Just about 1 minute before this whole pandemic thing started, I spent a week in Houston with my brother. Perhaps you read about it on this blog. That week included a lot of eating of really amazing barbeque concluding with Pinkerton's which was truly the best barbeque that I have ever had (you can search it on the web version of our blog. Be sure to include the apostrophe). I declared in that post that I was sure that brisket and ribs were ruined for me unless I returned. Sure enough in the year and more than a half since, although we have not eaten barbeque often, nothing has approached Pinkerton's....until now.
Well, this is exciting! Chaiiwala of London has opened its first BC outpost in Abbotsford, with 5 more to come (in Surrey and Langley) in the near future. With 43 locations already in the UK (and 2 more in Toronto), this brand which has proven itself has arrived here and we are not sorry about that!Located at the corner of South Fraser Way and Gladwin Road, parking is not immediately evident. There is some behind the Scotia Bank accessible off Fraser Way via a driveway to the west, or in the strip mall off Gladwin Road to the north. Try not to piss off the strip mall tenants. The process inside is to order at the counter, find a seat and they will buzz you when your food is ready.
I'm a little surprised that Mharie and I have never been to any of Marutama Ramen's locations. A quick search of our blog reveals that it was our intention to eat at the Robson Street location after a Jazz Festival event (remember the Jazz Festival?) but it was closed and we ended up at YaYa Ramen.
I had kind of dismissed Egg Bomb as a social media opportunity kind of place but with not so much substance as their various less photogenic food producing neighbours. And yet, there we were! While it is true that EB was blowing up Instagram for a while with pretty sandwiches and breakfast dishes, we found that there were actually some pretty good eats to be had here.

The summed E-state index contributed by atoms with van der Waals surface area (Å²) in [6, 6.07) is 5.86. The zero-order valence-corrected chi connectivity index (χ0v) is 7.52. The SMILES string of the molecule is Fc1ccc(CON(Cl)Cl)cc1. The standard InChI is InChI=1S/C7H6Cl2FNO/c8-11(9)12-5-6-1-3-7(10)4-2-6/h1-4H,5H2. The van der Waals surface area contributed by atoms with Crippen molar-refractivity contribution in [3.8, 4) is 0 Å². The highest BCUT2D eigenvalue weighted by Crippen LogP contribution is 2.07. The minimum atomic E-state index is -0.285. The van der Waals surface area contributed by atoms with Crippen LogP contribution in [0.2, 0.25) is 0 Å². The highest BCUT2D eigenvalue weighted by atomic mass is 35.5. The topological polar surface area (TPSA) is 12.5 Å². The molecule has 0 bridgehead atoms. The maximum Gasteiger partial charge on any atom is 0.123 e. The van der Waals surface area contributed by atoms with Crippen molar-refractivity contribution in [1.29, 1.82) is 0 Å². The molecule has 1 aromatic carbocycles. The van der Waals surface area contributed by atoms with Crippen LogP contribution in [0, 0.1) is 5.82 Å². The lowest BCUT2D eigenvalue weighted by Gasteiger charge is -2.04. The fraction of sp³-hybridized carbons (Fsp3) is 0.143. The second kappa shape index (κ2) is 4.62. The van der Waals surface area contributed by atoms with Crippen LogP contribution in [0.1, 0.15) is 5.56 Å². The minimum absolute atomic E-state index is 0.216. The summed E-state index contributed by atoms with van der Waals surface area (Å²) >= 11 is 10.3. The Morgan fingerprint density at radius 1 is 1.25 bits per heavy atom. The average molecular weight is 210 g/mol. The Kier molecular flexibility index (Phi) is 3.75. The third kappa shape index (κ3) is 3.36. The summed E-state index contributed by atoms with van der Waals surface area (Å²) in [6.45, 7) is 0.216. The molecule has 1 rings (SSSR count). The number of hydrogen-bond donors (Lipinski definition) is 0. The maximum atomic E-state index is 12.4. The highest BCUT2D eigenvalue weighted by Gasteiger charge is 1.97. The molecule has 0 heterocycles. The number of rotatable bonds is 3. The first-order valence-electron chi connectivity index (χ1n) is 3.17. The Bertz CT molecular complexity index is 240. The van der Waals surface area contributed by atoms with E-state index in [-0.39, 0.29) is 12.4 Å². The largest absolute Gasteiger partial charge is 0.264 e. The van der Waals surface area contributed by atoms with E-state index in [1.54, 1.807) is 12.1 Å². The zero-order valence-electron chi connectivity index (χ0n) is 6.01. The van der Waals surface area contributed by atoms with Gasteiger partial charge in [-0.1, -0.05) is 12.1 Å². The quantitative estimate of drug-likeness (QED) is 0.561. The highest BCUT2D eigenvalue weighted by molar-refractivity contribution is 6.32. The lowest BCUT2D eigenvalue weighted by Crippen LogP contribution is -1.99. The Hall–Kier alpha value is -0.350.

We have known about Don Chepe's for a long time but you know, so many restaurants, so little time. We love family-run restaurants that feature unique cuisines, so we finally found the time. DC serves Latin food specializing in the cuisine of El Salvador. We should have come sooner.
"Call Mr. Siopao, that's my name. That name again is Mr. Siopao." I wish to apologize for the early Simpson's reference (Mr. Plow) but I couldn't help myself. Mr. Siapao is a Filipino couple working out of The Core Kitchen in Langley. CK is a shared commercial kitchen where you can also find The Biryani Chef and Dipped Donut Co and I'm not even sure who else. There is no dining room and no front counter. You need to get in contact, place your order and arrange a pickup time. A little complicated but worth the effort.
First of all, why is Weirdo Cafe not more of a big deal in the food person community? I don't know that I've ever read a blog post about them, nor have I seen a posting on Instagram among the people that I follow. They are certainly guilty of a wildly creative menu and the dishes that we tried were successful for the most part. So am I missing something? I will admit that I'm not a big fan of the name Weirdo Cafe, although I understand that it refers to, said creative (weird) approach to fusion cuisine.